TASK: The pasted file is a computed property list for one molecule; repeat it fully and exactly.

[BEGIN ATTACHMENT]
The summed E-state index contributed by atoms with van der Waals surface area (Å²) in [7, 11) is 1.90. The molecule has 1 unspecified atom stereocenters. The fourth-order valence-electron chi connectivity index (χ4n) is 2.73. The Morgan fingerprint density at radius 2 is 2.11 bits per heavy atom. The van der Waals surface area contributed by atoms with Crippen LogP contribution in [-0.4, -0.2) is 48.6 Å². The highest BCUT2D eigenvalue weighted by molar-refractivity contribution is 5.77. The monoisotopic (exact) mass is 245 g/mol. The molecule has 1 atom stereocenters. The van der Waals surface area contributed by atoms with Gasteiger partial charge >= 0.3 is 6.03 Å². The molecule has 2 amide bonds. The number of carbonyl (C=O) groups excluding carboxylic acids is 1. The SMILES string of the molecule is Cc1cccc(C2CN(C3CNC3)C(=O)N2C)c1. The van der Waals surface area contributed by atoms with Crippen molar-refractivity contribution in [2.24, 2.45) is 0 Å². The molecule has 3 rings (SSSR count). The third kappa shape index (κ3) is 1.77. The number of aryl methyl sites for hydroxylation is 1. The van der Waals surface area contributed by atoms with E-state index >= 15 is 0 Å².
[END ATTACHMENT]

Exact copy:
The summed E-state index contributed by atoms with van der Waals surface area (Å²) in [7, 11) is 1.90. The molecule has 1 unspecified atom stereocenters. The fourth-order valence-electron chi connectivity index (χ4n) is 2.73. The Morgan fingerprint density at radius 2 is 2.11 bits per heavy atom. The van der Waals surface area contributed by atoms with Crippen LogP contribution in [-0.4, -0.2) is 48.6 Å². The highest BCUT2D eigenvalue weighted by molar-refractivity contribution is 5.77. The monoisotopic (exact) mass is 245 g/mol. The molecule has 1 atom stereocenters. The van der Waals surface area contributed by atoms with Gasteiger partial charge >= 0.3 is 6.03 Å². The molecule has 2 amide bonds. The number of carbonyl (C=O) groups excluding carboxylic acids is 1. The SMILES string of the molecule is Cc1cccc(C2CN(C3CNC3)C(=O)N2C)c1. The van der Waals surface area contributed by atoms with Crippen molar-refractivity contribution in [2.24, 2.45) is 0 Å². The molecule has 3 rings (SSSR count). The third kappa shape index (κ3) is 1.77. The number of aryl methyl sites for hydroxylation is 1. The van der Waals surface area contributed by atoms with E-state index >= 15 is 0 Å².